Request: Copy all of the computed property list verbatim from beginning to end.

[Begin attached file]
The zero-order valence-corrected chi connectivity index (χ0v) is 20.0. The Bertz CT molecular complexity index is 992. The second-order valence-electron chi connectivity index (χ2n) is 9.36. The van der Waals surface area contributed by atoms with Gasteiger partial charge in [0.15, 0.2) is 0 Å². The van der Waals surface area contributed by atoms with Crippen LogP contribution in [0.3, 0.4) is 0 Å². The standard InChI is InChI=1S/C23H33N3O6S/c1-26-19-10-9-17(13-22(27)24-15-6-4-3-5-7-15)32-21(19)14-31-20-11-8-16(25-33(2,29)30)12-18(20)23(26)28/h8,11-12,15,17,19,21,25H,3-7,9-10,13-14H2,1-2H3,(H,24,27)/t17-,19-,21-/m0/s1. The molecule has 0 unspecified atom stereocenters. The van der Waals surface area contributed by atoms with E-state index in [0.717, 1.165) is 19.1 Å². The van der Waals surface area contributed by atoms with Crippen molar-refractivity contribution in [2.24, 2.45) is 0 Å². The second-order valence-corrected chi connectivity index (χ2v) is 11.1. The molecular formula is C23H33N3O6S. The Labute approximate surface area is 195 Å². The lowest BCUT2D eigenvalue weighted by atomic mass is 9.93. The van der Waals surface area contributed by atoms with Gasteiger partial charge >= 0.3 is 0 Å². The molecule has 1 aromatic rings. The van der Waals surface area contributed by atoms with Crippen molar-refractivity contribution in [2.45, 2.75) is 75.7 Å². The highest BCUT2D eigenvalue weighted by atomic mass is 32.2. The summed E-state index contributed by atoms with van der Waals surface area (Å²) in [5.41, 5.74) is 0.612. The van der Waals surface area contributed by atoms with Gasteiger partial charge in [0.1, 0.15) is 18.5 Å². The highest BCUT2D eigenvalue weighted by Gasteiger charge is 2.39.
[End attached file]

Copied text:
The zero-order valence-corrected chi connectivity index (χ0v) is 20.0. The Bertz CT molecular complexity index is 992. The second-order valence-electron chi connectivity index (χ2n) is 9.36. The van der Waals surface area contributed by atoms with Gasteiger partial charge in [0.15, 0.2) is 0 Å². The van der Waals surface area contributed by atoms with Crippen LogP contribution in [0.3, 0.4) is 0 Å². The standard InChI is InChI=1S/C23H33N3O6S/c1-26-19-10-9-17(13-22(27)24-15-6-4-3-5-7-15)32-21(19)14-31-20-11-8-16(25-33(2,29)30)12-18(20)23(26)28/h8,11-12,15,17,19,21,25H,3-7,9-10,13-14H2,1-2H3,(H,24,27)/t17-,19-,21-/m0/s1. The molecule has 0 unspecified atom stereocenters. The van der Waals surface area contributed by atoms with E-state index in [0.717, 1.165) is 19.1 Å². The van der Waals surface area contributed by atoms with Crippen molar-refractivity contribution in [2.24, 2.45) is 0 Å². The second-order valence-corrected chi connectivity index (χ2v) is 11.1. The molecular formula is C23H33N3O6S. The Labute approximate surface area is 195 Å². The lowest BCUT2D eigenvalue weighted by atomic mass is 9.93. The van der Waals surface area contributed by atoms with Gasteiger partial charge >= 0.3 is 0 Å². The molecule has 1 aromatic rings. The van der Waals surface area contributed by atoms with Crippen molar-refractivity contribution in [2.45, 2.75) is 75.7 Å². The highest BCUT2D eigenvalue weighted by atomic mass is 32.2. The summed E-state index contributed by atoms with van der Waals surface area (Å²) in [5.41, 5.74) is 0.612. The van der Waals surface area contributed by atoms with Gasteiger partial charge in [0.1, 0.15) is 18.5 Å². The highest BCUT2D eigenvalue weighted by Gasteiger charge is 2.39.